President Thomas Jefferson descendant wants his statues taken down

Shannon LaNier is the sixth great-grandson of Jefferson who was a slave owner and owned Sally Hemings

(Credit: LaNier and AP Photo)

A descendant of President Thomas Jefferson wants his statues taken down as monuments to problematic figures have been removed, defaced and vandalized in recent weeks.

READ MORE: Charlottesville drops Thomas Jefferson birthday holiday to instead honor the enslaved

In May, George Floyd’s death led to nationwide protests over police brutality and renewed efforts to take down statues honoring Confederate idols. Shannon LaNier is the sixth great-grandson of Jefferson, a slave owner who owned Sally Hemings. 

In 1998, DNA evidence proved Jefferson had at least one child with Hemmings, who was enslaved at his Monticello estate in the late 18th century.

Portrait of Thomas Jefferson (Shadwell, 1743-Charlottesville, 1826), American politician, scientist and architect, third President of the United States of America. (Photo by DeAgostini/Getty Images)

LaNier wrote in an op-ed for Newsweek that there should be no statues in honor of those who have hurt their ancestors “beyond repair” and that these public tributes honored a “slave master, a murderer, or a white supremacist.”

He wrote that any molds of Jefferson, the third president of the United States, in the public square should also be removed.

“There are many statues of him that should come down. He was, after all, a participant in the institution of slavery—perhaps the most notorious one among the Founding Fathers, not least because of the jarring contrast between what he practiced and what he preached,” the veteran television host, social media influencer and author wrote.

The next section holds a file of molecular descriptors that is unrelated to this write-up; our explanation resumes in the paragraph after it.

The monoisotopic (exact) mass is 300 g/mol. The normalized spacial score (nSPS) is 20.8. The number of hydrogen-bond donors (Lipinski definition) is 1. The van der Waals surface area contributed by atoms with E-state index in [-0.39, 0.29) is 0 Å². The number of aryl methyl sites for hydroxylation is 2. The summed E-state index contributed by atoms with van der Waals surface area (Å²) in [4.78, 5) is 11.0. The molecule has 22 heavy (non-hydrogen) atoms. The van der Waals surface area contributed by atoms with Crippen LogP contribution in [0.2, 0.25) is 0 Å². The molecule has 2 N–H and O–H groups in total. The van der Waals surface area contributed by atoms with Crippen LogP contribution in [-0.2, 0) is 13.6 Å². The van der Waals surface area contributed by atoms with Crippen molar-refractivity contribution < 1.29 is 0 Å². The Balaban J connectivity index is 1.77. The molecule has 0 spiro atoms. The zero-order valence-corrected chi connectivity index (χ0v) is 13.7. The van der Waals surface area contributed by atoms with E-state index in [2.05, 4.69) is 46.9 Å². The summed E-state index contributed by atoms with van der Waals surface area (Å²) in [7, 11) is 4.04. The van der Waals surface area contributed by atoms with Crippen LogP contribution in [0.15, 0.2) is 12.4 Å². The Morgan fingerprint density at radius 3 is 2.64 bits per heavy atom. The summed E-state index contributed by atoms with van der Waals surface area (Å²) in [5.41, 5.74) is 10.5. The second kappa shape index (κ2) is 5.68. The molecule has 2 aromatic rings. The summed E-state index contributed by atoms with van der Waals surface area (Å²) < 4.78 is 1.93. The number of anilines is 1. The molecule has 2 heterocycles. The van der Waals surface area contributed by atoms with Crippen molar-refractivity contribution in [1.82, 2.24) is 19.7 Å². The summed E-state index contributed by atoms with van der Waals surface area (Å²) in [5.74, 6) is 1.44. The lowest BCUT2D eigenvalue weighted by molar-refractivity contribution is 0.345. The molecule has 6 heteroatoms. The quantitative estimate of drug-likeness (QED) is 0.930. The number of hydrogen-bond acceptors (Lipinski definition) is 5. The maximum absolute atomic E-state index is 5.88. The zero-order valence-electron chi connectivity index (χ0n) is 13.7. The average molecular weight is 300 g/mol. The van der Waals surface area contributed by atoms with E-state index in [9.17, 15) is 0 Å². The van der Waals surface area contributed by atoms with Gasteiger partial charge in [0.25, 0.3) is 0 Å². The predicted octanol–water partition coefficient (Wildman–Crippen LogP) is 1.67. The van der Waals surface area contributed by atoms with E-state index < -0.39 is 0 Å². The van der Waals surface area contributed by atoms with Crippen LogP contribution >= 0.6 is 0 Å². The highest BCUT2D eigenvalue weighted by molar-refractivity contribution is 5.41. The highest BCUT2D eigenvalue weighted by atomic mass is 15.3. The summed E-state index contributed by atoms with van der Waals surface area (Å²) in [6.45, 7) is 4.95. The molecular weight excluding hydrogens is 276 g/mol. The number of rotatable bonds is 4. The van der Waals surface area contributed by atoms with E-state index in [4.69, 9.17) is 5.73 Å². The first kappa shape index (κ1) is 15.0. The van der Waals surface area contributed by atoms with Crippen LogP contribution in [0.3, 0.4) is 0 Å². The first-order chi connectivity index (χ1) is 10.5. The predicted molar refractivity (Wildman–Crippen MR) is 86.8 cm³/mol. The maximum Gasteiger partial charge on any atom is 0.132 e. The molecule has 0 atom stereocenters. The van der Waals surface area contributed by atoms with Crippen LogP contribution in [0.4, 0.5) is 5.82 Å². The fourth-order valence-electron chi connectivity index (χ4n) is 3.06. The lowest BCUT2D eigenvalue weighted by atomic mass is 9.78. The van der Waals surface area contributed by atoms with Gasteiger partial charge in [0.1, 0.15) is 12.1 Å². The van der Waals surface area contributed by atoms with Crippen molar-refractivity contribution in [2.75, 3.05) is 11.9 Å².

LaNier continued that these statues were only erected to remind people of color of their “degraded” place in society below that of powerful white men. He also felt it was a form of manipulation and another hurt inflicted after slavery formally ended in 1863.

“Of course, the false idol is praised by many of their counterparts who fought for and funded the statue because they were all living that same lifestyle and attempting to reach the same ‘success’ at the expense of others,” he stated.

“For these reasons, and more, I think all the statues of people that are offensive or spiteful to a whole group of people, or statues that honor people that, by today’s standards, would be breaking the law, should be removed from public areas.”

LaNier expressed that statues in dedication to Jefferson, Robert E. Lee, and Christopher Columbus were merely “symbols of hate, racism and slavery” and to honor these individuals and others was to validate their horrific actions.

“Now, I don’t think we should erase questionable statues from the face of the earth or rewrite history. But as a tax-paying citizen, I just do not want to contribute to the upkeep of the statues or look at these oppressors when I’m going about my daily life,” he wrote.

READ MORE: Thomas Jefferson statue creates heated racial climate on Hofstra U. campus

LaNier believes museums are an appropriate place for the statues in order to provide historical context without the need for a public shrine. He notes there are no statues of Adolf Hitler in Germany.

“It is imperative that we remember our history, that we don’t erase our complicated past, but preserve and learn from it while understanding where those figures fit into the fabric of our country,” he wrote.

“In the sentiment of Thomas Jefferson, we have to grow and change with our times.”

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